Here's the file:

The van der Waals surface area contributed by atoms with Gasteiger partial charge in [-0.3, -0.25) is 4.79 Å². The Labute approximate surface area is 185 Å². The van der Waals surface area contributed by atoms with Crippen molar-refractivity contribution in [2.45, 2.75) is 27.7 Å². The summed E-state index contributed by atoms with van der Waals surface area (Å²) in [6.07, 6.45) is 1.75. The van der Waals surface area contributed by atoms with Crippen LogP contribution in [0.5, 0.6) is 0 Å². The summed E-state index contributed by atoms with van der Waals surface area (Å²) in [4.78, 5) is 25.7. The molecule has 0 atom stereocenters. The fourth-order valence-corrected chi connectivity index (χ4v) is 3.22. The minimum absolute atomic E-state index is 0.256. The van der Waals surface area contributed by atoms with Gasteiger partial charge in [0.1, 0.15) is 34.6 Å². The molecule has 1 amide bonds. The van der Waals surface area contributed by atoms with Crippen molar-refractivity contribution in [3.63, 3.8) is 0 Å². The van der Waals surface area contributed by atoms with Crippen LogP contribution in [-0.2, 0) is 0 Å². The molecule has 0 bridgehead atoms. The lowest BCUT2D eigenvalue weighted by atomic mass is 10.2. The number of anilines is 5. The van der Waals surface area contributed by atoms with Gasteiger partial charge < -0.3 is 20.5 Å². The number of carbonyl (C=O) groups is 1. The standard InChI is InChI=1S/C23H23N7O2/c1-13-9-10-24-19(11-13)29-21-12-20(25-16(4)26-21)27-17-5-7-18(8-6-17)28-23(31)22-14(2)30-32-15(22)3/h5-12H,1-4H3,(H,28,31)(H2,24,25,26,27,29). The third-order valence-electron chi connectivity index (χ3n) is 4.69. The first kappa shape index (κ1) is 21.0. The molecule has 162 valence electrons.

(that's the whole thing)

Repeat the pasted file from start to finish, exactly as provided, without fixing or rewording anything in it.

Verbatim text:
The van der Waals surface area contributed by atoms with Gasteiger partial charge in [-0.3, -0.25) is 4.79 Å². The Labute approximate surface area is 185 Å². The van der Waals surface area contributed by atoms with Crippen molar-refractivity contribution in [2.45, 2.75) is 27.7 Å². The summed E-state index contributed by atoms with van der Waals surface area (Å²) in [6.07, 6.45) is 1.75. The van der Waals surface area contributed by atoms with Crippen LogP contribution in [0.5, 0.6) is 0 Å². The summed E-state index contributed by atoms with van der Waals surface area (Å²) in [4.78, 5) is 25.7. The molecule has 0 atom stereocenters. The fourth-order valence-corrected chi connectivity index (χ4v) is 3.22. The minimum absolute atomic E-state index is 0.256. The van der Waals surface area contributed by atoms with Gasteiger partial charge in [0.1, 0.15) is 34.6 Å². The molecule has 1 amide bonds. The van der Waals surface area contributed by atoms with Crippen molar-refractivity contribution in [3.63, 3.8) is 0 Å². The van der Waals surface area contributed by atoms with Crippen LogP contribution in [-0.2, 0) is 0 Å². The molecule has 0 bridgehead atoms. The lowest BCUT2D eigenvalue weighted by atomic mass is 10.2. The number of anilines is 5. The van der Waals surface area contributed by atoms with Gasteiger partial charge < -0.3 is 20.5 Å². The number of carbonyl (C=O) groups is 1. The standard InChI is InChI=1S/C23H23N7O2/c1-13-9-10-24-19(11-13)29-21-12-20(25-16(4)26-21)27-17-5-7-18(8-6-17)28-23(31)22-14(2)30-32-15(22)3/h5-12H,1-4H3,(H,28,31)(H2,24,25,26,27,29). The third-order valence-electron chi connectivity index (χ3n) is 4.69. The first kappa shape index (κ1) is 21.0. The molecule has 162 valence electrons.